11 DECEMBER 2017
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Air services between the UK and China could be set for a boom after a new deal between London and Beijing for a further expansion in permitted flights between the two countries to an extra 50 a week to and from non-London airports. The total from the UK was increased from 40 to 100 last year.
The first non-London flights were launched from Manchester after that agreement, and transport secretary Chris Grayling has now urged Scotland to take advantage of the further expansion.
Edinburgh Airport chief executive Gordon Dewar said: “This is fantastic news and in my opinion brings the prospect of a direct Edinburgh – China service even closer.”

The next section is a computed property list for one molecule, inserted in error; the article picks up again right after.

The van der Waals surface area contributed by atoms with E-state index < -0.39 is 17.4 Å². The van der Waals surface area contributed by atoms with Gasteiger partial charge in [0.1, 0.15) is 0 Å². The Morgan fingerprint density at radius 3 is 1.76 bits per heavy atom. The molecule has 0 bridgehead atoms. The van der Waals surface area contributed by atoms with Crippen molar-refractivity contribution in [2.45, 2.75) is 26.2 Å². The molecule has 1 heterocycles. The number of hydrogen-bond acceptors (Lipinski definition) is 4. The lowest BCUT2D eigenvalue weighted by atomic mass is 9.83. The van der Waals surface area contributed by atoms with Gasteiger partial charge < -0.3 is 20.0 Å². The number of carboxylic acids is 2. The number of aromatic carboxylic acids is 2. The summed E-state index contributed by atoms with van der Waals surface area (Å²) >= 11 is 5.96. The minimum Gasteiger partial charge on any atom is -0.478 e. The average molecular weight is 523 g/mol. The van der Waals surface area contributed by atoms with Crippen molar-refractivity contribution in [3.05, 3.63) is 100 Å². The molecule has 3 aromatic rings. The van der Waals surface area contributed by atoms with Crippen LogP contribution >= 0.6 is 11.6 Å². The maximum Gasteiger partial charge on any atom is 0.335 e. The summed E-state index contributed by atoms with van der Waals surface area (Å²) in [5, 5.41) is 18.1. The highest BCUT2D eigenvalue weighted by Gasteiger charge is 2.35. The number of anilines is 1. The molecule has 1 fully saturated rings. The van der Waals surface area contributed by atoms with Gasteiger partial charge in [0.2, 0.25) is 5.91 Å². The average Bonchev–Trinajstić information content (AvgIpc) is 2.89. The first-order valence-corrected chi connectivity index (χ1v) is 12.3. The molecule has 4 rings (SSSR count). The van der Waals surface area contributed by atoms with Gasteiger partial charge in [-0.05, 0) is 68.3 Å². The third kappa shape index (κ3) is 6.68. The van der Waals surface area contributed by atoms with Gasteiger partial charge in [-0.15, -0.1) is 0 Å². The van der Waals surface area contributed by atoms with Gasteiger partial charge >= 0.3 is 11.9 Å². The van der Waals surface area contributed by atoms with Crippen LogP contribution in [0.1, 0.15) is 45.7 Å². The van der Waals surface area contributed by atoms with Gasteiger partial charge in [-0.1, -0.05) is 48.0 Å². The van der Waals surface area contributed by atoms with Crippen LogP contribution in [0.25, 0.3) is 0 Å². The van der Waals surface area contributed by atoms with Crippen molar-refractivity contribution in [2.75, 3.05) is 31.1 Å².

Meanwhile, the Airport Operators Association said the new agreement strengthened the need for a review of Air Passenger Duty. Chief executive Karen Dee said: “The UK will need these kinds of agreements to ensure we are Brexit-ready.
“The next step for boosting our post-Brexit connectivity is for the government to review APD. Having Europe’s highest aviation tax makes UK airports less competitive when trying to attract the flights this new agreement will now allow. Cutting UK APD by half would level the playing field for UK airports.”
All comments are filtered to exclude any excesses but the Editor does not have to agree with what is being said. 100 words maximum
David Starkie, United Kingdom
It should be noted that the UK can negotiate these agreements without interference from the EU. Does this apply to the rest of the world except where there are specific treaties eg. US? On the latter US aviation representatives have indicated to me that the US-EU agreement would fail without the inclusion of the UK, in which case we can fall back on pre-exiting treaties, but the EU has to start afresh with negotiations.